Have you ever been inspired to run a marathon after seeing TV coverage of one of the big city marathons? The emotional scenes from races like London, New York, Boston or Chicago have often been the reason for many first timers to tackle the distance and it’s hardly surprising given the stories that emerge from these famous events.
Many people watch them, get inspired, but then quickly lose their motivation and give up. Don’t! If you’re healthy and get clearance from your doctor then you can run a marathon. It’s seen by many to be one of life’s achievements and when you’ve done it you can totally share that view. Months of training culminating in one of the most amazing days of your life …it’s unforgettable and for many is the start of a long and enjoyable running career.
Here are some of our tips to achieving the marathon goal
Give yourself plenty of time, but not too long! Work on general fitness. Don’t give yourself too much time though because it’s easy to keep putting it off. How long you need obviously depends on your base fitness level.
Join a running club or a gym that operates a running class. This will give you the advantages of coaching and other people to run with. There are bound to be others either at your level or who have been and can help you in your challenge. Alternatively find a training partner. It can be a real motivation if you can find someone to run with on a regular basis. You can compare progress and help each other out if things get a bit tough.
Don’t overdo it in the early days. It’s easy to get put off when you start marathon training as you might feel progress is slow and the distance that you’ve got to reach seems to be so far away. Don’t worry; you’ll get there if you pace yourself.
Don’t be put off by the weather. If you live somewhere prone to spells of cold or wet conditions, don’t let it stop you. There are ways of getting around this like training on a treadmill in the warmth of a gym. There is also some great gear available now and if you follow the principal of layering, you shouldn't have too many problems. Dark nights can be a problem, but don’t let them stop you either. Your longer runs at the weekend can be done in daylight and if you do two or three treadmill runs during the week, you’ll never have to venture out in the dark, unless you want to.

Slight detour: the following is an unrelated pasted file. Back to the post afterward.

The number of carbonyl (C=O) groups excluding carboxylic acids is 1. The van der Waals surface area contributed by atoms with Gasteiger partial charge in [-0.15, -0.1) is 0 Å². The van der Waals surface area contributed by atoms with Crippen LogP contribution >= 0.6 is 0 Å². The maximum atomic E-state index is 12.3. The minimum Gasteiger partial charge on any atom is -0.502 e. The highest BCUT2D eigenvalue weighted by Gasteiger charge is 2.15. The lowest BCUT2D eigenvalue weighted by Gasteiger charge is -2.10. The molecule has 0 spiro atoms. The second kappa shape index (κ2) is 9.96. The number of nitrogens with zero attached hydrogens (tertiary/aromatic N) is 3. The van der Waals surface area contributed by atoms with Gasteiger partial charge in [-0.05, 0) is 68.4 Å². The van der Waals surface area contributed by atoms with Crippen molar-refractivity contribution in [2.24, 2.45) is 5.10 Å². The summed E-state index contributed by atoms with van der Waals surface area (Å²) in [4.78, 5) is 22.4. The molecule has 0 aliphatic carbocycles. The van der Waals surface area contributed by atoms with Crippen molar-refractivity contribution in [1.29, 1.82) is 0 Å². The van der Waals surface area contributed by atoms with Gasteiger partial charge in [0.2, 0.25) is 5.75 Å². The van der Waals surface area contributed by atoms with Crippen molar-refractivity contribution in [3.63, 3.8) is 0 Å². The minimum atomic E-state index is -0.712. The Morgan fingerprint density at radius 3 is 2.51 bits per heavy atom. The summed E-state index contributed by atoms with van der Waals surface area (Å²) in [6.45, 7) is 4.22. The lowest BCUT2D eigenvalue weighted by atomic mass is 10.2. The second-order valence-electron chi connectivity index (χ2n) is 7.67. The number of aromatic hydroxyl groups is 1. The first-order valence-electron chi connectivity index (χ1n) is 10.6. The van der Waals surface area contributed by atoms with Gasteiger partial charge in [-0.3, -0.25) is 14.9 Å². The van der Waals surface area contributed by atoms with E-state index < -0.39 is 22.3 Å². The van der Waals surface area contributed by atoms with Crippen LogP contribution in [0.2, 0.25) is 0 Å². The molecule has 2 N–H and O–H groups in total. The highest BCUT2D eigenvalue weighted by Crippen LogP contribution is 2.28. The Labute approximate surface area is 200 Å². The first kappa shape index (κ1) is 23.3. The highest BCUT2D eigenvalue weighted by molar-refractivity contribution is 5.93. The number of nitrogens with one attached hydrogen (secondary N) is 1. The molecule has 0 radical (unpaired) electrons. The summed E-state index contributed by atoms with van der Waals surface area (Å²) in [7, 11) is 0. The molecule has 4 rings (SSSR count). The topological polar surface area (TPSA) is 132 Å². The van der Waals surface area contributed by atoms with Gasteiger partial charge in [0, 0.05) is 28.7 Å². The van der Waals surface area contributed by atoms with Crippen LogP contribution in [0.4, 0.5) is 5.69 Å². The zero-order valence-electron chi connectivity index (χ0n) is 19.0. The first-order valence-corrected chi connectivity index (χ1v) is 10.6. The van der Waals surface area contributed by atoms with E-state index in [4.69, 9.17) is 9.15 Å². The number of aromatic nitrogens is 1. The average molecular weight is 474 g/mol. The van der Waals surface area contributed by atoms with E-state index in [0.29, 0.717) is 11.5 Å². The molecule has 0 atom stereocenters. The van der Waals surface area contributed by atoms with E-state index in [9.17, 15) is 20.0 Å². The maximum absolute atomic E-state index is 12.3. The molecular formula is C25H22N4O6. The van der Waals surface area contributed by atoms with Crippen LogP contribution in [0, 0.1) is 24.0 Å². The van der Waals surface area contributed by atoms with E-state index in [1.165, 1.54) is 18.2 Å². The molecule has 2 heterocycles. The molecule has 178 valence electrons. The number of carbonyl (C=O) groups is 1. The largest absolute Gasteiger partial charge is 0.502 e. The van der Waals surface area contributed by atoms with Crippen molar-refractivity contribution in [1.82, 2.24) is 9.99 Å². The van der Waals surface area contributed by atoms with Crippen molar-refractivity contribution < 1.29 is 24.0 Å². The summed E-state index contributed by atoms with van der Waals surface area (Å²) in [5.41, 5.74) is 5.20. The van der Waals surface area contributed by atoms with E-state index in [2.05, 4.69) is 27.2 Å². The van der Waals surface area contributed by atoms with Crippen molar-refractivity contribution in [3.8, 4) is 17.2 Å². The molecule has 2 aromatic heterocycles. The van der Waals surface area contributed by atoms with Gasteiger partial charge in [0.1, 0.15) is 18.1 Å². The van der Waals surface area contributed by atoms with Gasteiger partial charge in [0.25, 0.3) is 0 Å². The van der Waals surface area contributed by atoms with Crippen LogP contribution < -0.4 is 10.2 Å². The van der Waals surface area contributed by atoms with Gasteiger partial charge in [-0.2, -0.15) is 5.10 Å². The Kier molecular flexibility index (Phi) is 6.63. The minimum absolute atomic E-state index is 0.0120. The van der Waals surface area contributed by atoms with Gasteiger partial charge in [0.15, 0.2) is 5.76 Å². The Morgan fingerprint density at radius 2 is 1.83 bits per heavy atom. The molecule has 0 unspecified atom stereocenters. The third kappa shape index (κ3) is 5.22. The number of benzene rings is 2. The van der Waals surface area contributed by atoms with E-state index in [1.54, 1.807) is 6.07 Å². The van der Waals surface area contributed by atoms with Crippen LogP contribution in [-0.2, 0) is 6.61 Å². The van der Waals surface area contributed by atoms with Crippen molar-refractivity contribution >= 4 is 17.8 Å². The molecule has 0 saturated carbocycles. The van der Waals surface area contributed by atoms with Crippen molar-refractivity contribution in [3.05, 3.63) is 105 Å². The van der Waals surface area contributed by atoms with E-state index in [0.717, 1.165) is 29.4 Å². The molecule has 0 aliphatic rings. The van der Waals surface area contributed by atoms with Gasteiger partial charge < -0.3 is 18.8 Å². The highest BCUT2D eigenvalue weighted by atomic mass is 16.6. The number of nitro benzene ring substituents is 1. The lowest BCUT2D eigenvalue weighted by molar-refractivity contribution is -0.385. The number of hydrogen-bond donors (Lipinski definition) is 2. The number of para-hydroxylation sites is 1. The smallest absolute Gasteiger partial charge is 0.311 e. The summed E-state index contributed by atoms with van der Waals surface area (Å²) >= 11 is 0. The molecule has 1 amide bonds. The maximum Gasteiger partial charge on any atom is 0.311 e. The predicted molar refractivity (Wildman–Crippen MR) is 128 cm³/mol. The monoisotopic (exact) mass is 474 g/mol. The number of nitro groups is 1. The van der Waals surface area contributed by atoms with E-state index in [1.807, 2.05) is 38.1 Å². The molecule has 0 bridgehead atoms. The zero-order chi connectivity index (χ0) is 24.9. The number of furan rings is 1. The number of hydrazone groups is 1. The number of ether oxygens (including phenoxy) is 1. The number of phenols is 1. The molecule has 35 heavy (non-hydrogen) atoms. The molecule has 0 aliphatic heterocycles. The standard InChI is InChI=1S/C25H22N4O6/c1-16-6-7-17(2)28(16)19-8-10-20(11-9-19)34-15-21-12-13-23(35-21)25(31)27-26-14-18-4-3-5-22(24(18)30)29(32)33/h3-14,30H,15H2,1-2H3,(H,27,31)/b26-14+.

Enter a few races before your big day. Start with a 10km, then a 10 miler, and then a half marathon. This will help you get used to running in the ‘event environment’ and help you with things like taking water from drinks stations etc and the pre-race build up. The bigger the race the better, although the first one should probably be a smaller one of a few hundred runners. Some of the big half marathons can be a great learning curve as they can have fields of many thousands and give you a real feel for what it’ll be like on marathon day.
You can do it even though there will be times when you don’t think you can. Running a marathon will give you a buzz that’s hard to describe, particularly in a big city event with the added bonus of the crowd support and it’s something that virtually all of us can achieve.